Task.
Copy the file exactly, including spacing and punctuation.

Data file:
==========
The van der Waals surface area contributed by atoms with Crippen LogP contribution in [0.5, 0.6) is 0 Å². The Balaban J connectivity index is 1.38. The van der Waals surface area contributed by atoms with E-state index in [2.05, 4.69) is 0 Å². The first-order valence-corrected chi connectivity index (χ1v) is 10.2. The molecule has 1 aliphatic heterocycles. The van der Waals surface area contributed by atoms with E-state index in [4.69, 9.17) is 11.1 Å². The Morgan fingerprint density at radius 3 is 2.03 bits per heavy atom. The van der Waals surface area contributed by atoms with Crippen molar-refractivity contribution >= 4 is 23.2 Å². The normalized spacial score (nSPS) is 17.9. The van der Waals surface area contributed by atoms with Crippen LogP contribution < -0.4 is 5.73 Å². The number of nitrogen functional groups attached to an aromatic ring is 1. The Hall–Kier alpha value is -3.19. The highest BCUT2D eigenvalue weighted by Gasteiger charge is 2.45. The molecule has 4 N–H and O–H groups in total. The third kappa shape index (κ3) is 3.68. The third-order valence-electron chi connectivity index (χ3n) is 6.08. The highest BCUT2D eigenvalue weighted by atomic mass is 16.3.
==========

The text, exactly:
The van der Waals surface area contributed by atoms with Crippen LogP contribution in [0.5, 0.6) is 0 Å². The Balaban J connectivity index is 1.38. The van der Waals surface area contributed by atoms with E-state index in [2.05, 4.69) is 0 Å². The first-order valence-corrected chi connectivity index (χ1v) is 10.2. The molecule has 1 aliphatic heterocycles. The van der Waals surface area contributed by atoms with E-state index in [4.69, 9.17) is 11.1 Å². The Morgan fingerprint density at radius 3 is 2.03 bits per heavy atom. The van der Waals surface area contributed by atoms with Crippen molar-refractivity contribution >= 4 is 23.2 Å². The normalized spacial score (nSPS) is 17.9. The van der Waals surface area contributed by atoms with Crippen LogP contribution < -0.4 is 5.73 Å². The number of nitrogen functional groups attached to an aromatic ring is 1. The Hall–Kier alpha value is -3.19. The highest BCUT2D eigenvalue weighted by Gasteiger charge is 2.45. The molecule has 4 N–H and O–H groups in total. The third kappa shape index (κ3) is 3.68. The third-order valence-electron chi connectivity index (χ3n) is 6.08. The highest BCUT2D eigenvalue weighted by atomic mass is 16.3.